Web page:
Cannabis in America
After Marijuana is Legalized, What Limits Can Employers Impose?
With the legalization of marijuana in Colorado and Washington, people who choose to smoke marijuana for recreational purposes will not face criminal charges. But they could be at risk of losing their jobs. This ongoing debate between employees and employers continues to be fueled by state legislation and employment drug testing policy. The courts must now analyze and settle questions regarding the controversy. Although in certain states, employees are not breaking the law by using marijuana, employers continue to implement pre-screening and routine drug tests. Workers are beginning to take action against what they believe to be violations of their rights. This leads to an inherent disconnect between the law and companies’ policies – so here is everything you need to know about marijuana, employment, and drug testing policies.
History of Drug Testing
In order to explain the divide between state law and employee drug testing, let us examine the history of testing policies and procedures. Surprisingly, not all workplaces require drug testing; the power to choose whether or not to implement the procedure is given directly to the corporation. According to Drug Testing USA, there are three factors that are taken into consideration regarding employee drug testing laws:
“1) who can be tested and under what circumstances (pre‐employment, random, etc.), 2) how testing is to be conducted (in a law, via on‐site devices, etc.), and 3) the procedures to be observed by the testing entity.”
As a result, companies have the power to alter and update their employee requirements to align with state legislation. Yet, in recent cases, companies chose to adhere to their original methods. Later, we will examine how the courts respond when employees challenge employers’ practice.
Who is tested?
If employers do not require mandatory drug screenings, do they have the right to single out individuals and conduct a test based on “reasonable suspicions?” If they do, employers must be sure to adhere to a strict guideline of how they define suspicious behavior in order to avoid a lawsuit. According to the Northwest Justice Project, “it is legal for a private employer to require a drug test of its employees, unless the employer uses the test to discriminate against certain people.”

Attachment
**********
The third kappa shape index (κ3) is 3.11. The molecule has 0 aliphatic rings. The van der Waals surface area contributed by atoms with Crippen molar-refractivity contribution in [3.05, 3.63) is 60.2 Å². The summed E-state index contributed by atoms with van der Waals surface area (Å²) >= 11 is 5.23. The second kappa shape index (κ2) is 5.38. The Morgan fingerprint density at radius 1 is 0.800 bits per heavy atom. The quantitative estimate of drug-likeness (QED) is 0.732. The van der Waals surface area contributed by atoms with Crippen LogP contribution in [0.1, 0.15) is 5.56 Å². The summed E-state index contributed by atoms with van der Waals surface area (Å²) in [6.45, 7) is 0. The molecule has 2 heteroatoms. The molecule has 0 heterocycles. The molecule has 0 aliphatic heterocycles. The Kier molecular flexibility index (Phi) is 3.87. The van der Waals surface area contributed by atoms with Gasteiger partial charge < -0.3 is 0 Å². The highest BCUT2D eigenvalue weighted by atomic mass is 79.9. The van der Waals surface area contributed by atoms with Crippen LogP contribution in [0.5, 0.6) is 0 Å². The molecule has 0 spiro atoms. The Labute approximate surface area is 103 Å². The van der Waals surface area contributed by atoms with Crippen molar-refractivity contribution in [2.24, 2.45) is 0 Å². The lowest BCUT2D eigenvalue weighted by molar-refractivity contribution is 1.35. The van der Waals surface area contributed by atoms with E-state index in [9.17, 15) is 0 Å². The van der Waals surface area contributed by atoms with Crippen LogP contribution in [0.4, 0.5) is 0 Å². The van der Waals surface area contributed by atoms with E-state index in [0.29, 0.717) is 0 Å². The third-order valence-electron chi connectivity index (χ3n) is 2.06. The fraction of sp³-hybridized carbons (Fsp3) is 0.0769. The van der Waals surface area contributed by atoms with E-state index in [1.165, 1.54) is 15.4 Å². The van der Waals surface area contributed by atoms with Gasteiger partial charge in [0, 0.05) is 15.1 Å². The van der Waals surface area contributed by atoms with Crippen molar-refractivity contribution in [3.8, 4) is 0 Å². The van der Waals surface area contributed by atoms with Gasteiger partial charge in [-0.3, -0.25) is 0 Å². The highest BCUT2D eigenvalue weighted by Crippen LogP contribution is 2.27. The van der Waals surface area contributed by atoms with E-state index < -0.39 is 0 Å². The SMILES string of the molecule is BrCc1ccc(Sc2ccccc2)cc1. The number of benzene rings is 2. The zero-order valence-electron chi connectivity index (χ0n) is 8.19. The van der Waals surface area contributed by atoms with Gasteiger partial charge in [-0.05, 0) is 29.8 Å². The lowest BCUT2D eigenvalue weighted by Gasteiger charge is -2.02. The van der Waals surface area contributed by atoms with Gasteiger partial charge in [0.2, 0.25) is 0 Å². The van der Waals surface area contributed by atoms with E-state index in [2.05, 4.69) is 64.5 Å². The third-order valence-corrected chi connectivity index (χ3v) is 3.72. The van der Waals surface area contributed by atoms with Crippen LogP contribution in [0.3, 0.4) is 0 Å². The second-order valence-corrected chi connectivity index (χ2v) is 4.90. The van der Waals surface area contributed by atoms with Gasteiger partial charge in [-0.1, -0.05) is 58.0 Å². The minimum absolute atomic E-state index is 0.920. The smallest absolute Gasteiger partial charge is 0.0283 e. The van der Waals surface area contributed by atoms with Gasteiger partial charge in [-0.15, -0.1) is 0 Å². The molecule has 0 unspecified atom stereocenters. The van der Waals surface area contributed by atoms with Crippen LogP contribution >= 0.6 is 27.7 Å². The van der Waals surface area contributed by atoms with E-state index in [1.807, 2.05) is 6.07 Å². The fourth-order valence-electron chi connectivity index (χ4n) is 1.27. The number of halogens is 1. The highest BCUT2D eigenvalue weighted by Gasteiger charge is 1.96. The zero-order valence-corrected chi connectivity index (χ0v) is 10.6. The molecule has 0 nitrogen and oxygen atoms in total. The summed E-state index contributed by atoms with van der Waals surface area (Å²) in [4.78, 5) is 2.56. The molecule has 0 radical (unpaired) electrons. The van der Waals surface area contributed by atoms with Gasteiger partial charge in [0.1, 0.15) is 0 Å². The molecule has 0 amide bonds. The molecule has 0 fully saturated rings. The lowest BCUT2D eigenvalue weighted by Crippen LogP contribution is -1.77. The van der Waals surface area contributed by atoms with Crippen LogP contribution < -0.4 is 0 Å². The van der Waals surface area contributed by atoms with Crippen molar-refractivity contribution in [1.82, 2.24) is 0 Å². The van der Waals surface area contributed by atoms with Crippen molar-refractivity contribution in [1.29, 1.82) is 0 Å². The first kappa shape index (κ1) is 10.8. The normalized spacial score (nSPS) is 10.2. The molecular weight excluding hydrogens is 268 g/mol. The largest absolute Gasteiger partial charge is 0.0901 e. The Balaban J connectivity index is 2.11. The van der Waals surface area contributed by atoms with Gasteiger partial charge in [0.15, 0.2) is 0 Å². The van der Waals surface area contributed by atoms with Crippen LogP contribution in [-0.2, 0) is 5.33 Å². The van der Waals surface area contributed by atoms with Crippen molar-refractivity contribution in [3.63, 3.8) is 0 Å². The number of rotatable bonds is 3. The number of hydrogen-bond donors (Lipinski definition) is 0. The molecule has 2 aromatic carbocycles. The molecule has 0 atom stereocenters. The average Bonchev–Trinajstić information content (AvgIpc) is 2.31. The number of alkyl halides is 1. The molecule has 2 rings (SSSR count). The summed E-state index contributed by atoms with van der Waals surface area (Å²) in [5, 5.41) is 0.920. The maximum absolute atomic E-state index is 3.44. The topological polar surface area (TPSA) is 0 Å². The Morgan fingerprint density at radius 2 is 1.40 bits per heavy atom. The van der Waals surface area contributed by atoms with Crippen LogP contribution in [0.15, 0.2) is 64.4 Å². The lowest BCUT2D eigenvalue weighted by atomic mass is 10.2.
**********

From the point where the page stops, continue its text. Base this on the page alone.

Who conducts the tests?
There is a discrepancy between the law and employee protocol. Although Colorado and Washington have legalized marijuana, this does not mean that businesses have to follow suit. In a company’s defense, retaining a safe and efficient system is vital to the company reputation and prosperity. But an individual could argue that employee drug testing is a violation of their privacy. Since drug testing lacks federal legislation, and designates most of the power directly to the businesses themselves, it is a corporation’s decision whether to drug test or not.
Ethics: Is an employer testing for marijuana a violation of privacy?
Technically, drug testing is classified as a form of search and seizure. When employers choose to test employees, they are compromising the individual’s Fourth Amendment rights which read, “the right of the people to be secure in their persons, houses, papers, and effects, against unreasonable searches and seizures.” A common argument is that what an individual does on their own time should not be used against them professionally. The concept of employee drug testing is similar to employers researching their employees’ social media accounts. If a person chooses to party and live promiscuously on their own time, should employers have the right to judge the employee even if they are a capable and efficient worker? The employer could argue that this is a practical and fair assessment in evaluating employees. However, the employee could dispute that they have the right to privacy within their personal lives, and should not have to change their habits or filter their social media on account of being judged by an employer.